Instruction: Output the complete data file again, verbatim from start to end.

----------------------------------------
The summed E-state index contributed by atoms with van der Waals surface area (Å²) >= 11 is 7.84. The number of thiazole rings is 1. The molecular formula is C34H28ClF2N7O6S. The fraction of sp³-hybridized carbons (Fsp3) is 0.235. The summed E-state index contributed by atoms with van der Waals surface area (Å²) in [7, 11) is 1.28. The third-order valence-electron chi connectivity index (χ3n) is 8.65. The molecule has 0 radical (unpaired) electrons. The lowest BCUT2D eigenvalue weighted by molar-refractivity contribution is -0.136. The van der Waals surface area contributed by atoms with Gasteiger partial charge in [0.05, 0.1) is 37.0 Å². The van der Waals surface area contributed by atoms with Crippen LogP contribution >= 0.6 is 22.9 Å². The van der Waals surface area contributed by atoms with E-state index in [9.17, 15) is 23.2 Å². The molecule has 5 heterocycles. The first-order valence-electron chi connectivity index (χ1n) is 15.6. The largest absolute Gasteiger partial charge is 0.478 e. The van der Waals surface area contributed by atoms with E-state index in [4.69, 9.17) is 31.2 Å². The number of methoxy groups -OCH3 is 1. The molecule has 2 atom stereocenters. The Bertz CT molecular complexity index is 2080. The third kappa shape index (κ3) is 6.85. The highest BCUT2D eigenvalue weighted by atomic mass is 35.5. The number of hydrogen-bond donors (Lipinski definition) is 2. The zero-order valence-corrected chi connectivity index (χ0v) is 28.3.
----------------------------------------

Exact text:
The summed E-state index contributed by atoms with van der Waals surface area (Å²) >= 11 is 7.84. The number of thiazole rings is 1. The molecular formula is C34H28ClF2N7O6S. The fraction of sp³-hybridized carbons (Fsp3) is 0.235. The summed E-state index contributed by atoms with van der Waals surface area (Å²) in [7, 11) is 1.28. The third-order valence-electron chi connectivity index (χ3n) is 8.65. The molecule has 0 radical (unpaired) electrons. The lowest BCUT2D eigenvalue weighted by molar-refractivity contribution is -0.136. The van der Waals surface area contributed by atoms with Gasteiger partial charge in [0.05, 0.1) is 37.0 Å². The van der Waals surface area contributed by atoms with Crippen LogP contribution >= 0.6 is 22.9 Å². The van der Waals surface area contributed by atoms with E-state index in [9.17, 15) is 23.2 Å². The molecule has 5 heterocycles. The first-order valence-electron chi connectivity index (χ1n) is 15.6. The largest absolute Gasteiger partial charge is 0.478 e. The van der Waals surface area contributed by atoms with E-state index in [4.69, 9.17) is 31.2 Å². The number of methoxy groups -OCH3 is 1. The molecule has 2 atom stereocenters. The Bertz CT molecular complexity index is 2080. The third kappa shape index (κ3) is 6.85. The highest BCUT2D eigenvalue weighted by atomic mass is 35.5. The number of hydrogen-bond donors (Lipinski definition) is 2. The zero-order valence-corrected chi connectivity index (χ0v) is 28.3.